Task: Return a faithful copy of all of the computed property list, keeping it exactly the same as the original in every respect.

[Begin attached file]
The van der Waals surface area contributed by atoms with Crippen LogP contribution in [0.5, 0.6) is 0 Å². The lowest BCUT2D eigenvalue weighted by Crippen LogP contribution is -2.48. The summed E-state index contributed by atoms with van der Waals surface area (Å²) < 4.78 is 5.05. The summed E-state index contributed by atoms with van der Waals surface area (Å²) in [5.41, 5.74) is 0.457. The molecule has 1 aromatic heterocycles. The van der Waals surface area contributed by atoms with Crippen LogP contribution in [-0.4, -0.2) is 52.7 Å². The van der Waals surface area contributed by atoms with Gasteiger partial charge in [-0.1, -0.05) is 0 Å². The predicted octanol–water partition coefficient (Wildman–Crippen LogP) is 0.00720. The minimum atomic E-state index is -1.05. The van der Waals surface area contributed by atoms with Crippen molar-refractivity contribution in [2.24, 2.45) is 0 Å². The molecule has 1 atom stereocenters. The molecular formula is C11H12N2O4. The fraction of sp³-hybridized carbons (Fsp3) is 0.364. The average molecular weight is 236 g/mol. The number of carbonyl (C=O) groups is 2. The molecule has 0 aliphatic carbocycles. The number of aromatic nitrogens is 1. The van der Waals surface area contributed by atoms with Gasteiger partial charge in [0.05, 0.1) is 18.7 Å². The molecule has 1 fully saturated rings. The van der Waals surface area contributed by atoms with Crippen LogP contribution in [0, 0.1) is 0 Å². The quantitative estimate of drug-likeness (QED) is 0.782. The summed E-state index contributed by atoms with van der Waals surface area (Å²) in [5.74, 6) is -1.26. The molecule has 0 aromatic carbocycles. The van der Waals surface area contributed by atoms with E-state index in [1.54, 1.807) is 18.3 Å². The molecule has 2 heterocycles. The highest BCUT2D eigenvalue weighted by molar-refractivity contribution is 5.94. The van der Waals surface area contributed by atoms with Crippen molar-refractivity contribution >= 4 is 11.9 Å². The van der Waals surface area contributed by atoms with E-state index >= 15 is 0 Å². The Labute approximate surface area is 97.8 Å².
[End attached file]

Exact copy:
The van der Waals surface area contributed by atoms with Crippen LogP contribution in [0.5, 0.6) is 0 Å². The lowest BCUT2D eigenvalue weighted by Crippen LogP contribution is -2.48. The summed E-state index contributed by atoms with van der Waals surface area (Å²) < 4.78 is 5.05. The summed E-state index contributed by atoms with van der Waals surface area (Å²) in [5.41, 5.74) is 0.457. The molecule has 1 aromatic heterocycles. The van der Waals surface area contributed by atoms with Crippen LogP contribution in [-0.4, -0.2) is 52.7 Å². The van der Waals surface area contributed by atoms with Gasteiger partial charge in [-0.1, -0.05) is 0 Å². The predicted octanol–water partition coefficient (Wildman–Crippen LogP) is 0.00720. The minimum atomic E-state index is -1.05. The van der Waals surface area contributed by atoms with Crippen molar-refractivity contribution in [2.24, 2.45) is 0 Å². The molecule has 1 atom stereocenters. The molecular formula is C11H12N2O4. The fraction of sp³-hybridized carbons (Fsp3) is 0.364. The average molecular weight is 236 g/mol. The number of carbonyl (C=O) groups is 2. The molecule has 0 aliphatic carbocycles. The number of aromatic nitrogens is 1. The van der Waals surface area contributed by atoms with Gasteiger partial charge in [0.05, 0.1) is 18.7 Å². The molecule has 1 fully saturated rings. The van der Waals surface area contributed by atoms with Crippen LogP contribution in [0, 0.1) is 0 Å². The quantitative estimate of drug-likeness (QED) is 0.782. The summed E-state index contributed by atoms with van der Waals surface area (Å²) in [5.74, 6) is -1.26. The molecule has 0 aromatic carbocycles. The van der Waals surface area contributed by atoms with E-state index in [1.54, 1.807) is 18.3 Å². The molecule has 2 heterocycles. The highest BCUT2D eigenvalue weighted by molar-refractivity contribution is 5.94. The van der Waals surface area contributed by atoms with Crippen molar-refractivity contribution >= 4 is 11.9 Å². The van der Waals surface area contributed by atoms with E-state index >= 15 is 0 Å². The Labute approximate surface area is 97.8 Å².